Licensing as a Source of Technology Trade: A Picture of Latin America



There is no question that intellectual property licensing has played a major role in today’s business and economy. Nobody would disagree that companies in a modern world can only grow on the basis of technology or other intangible properties and that licensing is essential for achieving that goal.


Intellectual Property is the right that authors or inventors hold for having created something original or novel. The subject matter of intellectual property, that is, works of authorship, inventions and trademarks, has significant value. The value of intellectual property can be viewed from different angles. From the cultural side intellectual property is valuable as it represents an exceptional contribution to human progress and wealth. From an economic perspective intellectual property is valuable since it is a scarce intangible asset giving companies or individuals a key competitive advantage in trade. Under the law, intellectual properties are protected on an exclusive basis and accordingly, their use is restricted to eliminate all possible forms of competition. Governments have considered that by protecting intellectual property they will ultimately stimulate creativity and accordingly, raise the cultural or economic level of the country.


Holders of intellectual property rights can authorize third parties to use their works, inventions or trademarks. From a formal standpoint the authorization is called a license, generally a contract and thereby subject to the principles and provisions of contract law. Licensing has proved to be a very effective mechanism for trading goods that are made under technologies or other proprietary rights. Licensing contracts entitle third parties unrelated to the rights holder to make a patented product, to copy or publicly perform a copyrighted work of authorship or to use a trademark. In the end “authorizing” or “licensing” the use of technologies to other properties is what licensing is all about. Licensing helps to reduce the “monopoly” effects of intellectual property rights. Licensing is principally “voluntary” in the sense that rights holders are free to decide who they will designate as licensees and what rights they will grant to them. However, in certain cases and for determined purposes the law will impose compulsory licenses, without to give the licensor the chance to grant a voluntary authorization.


Licensing is one of the principal mechanisms available for ensuring that a given technology, trademark or copyrighted work will contribute to the growth of a business. Companies get attracted to licensing as it offers the chance of making profits without having to invest much money or resources like labor or other kinds. Licensees generally participate in investments and take their own risks in that regard.


In complex world like the one we live few companies are able to develop internally every technologies needed for the manufacture of their products. On a frequent basis companies require technology from outside providers and accordingly, rely on licensing as the vehicle for obtaining the same. On the other hand, companies that develop technologies have the chance of expanding their business by using licensing as a strategy to penetrate markets that are unknown to them. However, if managed efficiently, licensing can certainly be the source of important income for the licensor.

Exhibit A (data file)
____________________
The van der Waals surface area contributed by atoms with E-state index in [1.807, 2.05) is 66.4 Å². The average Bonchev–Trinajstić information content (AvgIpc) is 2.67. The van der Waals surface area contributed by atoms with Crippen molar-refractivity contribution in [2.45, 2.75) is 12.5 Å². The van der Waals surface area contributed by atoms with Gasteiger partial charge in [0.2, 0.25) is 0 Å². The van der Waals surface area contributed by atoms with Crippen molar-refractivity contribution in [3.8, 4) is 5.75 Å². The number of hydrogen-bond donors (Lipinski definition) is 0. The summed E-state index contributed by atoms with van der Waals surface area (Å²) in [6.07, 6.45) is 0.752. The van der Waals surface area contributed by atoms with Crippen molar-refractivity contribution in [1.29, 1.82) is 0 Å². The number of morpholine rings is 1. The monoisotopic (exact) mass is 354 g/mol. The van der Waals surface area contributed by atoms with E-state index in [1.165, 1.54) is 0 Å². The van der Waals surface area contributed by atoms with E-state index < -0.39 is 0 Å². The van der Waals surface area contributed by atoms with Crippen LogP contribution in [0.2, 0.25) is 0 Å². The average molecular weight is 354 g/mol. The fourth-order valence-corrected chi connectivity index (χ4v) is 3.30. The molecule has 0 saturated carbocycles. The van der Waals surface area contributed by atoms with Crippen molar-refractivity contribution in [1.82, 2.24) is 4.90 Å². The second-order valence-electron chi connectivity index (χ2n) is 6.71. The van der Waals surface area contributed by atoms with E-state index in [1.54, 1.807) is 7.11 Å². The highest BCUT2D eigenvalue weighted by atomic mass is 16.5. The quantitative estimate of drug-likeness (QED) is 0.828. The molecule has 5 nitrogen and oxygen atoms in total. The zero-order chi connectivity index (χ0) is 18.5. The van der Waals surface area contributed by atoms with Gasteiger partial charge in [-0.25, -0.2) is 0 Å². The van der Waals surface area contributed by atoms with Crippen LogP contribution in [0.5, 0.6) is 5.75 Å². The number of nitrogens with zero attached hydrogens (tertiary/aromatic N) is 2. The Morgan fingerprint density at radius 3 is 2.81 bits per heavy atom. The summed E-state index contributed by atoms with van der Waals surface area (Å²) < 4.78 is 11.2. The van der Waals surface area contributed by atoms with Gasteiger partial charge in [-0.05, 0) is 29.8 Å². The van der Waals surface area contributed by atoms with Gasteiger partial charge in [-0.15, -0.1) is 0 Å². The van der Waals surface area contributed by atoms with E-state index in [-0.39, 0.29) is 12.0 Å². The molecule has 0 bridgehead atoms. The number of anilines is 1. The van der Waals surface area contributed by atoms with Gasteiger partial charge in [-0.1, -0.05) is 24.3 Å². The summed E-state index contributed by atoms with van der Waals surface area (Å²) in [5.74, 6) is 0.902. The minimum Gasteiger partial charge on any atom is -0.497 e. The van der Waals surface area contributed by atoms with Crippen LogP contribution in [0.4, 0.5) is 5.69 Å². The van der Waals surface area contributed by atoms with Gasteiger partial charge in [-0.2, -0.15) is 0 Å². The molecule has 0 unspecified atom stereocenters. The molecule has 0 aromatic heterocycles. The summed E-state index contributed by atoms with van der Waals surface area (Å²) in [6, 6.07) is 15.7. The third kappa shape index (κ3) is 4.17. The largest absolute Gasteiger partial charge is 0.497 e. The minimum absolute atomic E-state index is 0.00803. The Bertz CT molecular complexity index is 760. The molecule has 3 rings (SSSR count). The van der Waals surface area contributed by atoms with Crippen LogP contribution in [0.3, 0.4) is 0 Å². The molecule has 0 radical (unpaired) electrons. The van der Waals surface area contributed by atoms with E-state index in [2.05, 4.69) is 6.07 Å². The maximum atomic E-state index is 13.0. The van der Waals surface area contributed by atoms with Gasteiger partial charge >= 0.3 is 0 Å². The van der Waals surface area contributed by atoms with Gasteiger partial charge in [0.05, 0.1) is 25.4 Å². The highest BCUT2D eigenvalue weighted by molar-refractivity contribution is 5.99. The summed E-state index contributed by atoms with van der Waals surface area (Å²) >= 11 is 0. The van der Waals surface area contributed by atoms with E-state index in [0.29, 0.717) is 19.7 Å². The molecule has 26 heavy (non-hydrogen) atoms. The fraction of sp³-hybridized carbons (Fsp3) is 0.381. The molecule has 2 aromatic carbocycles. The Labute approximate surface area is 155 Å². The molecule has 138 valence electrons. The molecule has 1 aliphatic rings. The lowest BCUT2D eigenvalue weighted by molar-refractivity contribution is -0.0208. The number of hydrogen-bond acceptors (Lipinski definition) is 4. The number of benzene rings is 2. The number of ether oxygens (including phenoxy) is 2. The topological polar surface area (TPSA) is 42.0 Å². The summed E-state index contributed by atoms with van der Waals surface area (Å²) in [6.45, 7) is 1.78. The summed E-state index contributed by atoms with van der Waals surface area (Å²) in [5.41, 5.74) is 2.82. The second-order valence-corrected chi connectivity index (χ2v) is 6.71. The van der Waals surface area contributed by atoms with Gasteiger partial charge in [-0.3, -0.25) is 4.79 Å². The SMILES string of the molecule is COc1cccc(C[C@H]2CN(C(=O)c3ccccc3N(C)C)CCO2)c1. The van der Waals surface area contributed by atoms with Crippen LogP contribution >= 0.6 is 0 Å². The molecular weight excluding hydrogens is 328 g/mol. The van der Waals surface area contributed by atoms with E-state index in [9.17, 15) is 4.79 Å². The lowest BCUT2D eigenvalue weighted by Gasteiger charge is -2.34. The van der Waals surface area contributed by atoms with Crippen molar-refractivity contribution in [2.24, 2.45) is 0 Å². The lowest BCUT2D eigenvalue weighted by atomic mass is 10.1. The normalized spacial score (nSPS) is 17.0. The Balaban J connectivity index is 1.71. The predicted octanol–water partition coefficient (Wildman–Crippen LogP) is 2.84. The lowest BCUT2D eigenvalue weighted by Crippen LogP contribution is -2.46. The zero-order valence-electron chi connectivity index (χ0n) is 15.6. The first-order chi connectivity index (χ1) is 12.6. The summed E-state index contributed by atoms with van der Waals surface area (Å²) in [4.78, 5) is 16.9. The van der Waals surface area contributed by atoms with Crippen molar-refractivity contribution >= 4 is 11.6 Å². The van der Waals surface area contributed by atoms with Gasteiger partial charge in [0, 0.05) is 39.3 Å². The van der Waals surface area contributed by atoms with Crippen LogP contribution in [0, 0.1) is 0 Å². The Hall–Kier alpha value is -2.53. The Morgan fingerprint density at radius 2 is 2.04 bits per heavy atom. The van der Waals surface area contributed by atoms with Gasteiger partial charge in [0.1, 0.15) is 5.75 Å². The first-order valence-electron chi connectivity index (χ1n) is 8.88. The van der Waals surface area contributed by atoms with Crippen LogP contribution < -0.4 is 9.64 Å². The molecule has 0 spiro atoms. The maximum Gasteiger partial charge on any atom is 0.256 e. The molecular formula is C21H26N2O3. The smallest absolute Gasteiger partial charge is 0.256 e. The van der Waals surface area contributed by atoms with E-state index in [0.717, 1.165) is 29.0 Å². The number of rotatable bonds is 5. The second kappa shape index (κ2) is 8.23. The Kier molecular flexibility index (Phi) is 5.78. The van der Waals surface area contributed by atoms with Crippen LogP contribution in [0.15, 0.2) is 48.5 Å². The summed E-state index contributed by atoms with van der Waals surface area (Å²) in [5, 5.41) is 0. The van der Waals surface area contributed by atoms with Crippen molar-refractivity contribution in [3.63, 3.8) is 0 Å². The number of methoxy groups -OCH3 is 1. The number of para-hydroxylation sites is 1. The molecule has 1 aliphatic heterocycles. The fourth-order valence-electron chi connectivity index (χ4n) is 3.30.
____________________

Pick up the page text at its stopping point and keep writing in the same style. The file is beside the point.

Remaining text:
Licensing has typically attracted governments as well. For the past decades international trade operations have multiplied and nations have become more sensitive to that. In that context governments have used intellectual property to capture economic value, making international trade operations more profitable, and ultimately contributing to the trade balance of countries. Economic values obtained from intellectual properties can take different forms, which include taxes, wages and salaries, among others. Governments have in fact been interested to protect and enforce intellectual property rights only to the extent that the represent a benefit for the country. Accordingly, the more benefit a country is expected to receive from the trading of intellectual property rights the stronger means of protection and enforcement it will utilize.


Licensing is important in the local context of trade and business. However, it is equally important on a global level. Companies would likely survive without expanding their business to foreign lands, especially if their local markets are large enough and sufficiently wealthy to keep the company working. However, cross-border licensing of intellectual property rights can be an additional attraction for expanding a business. Likewise, cross border licensing can be the chance of technology receivers to produce a more competitive product.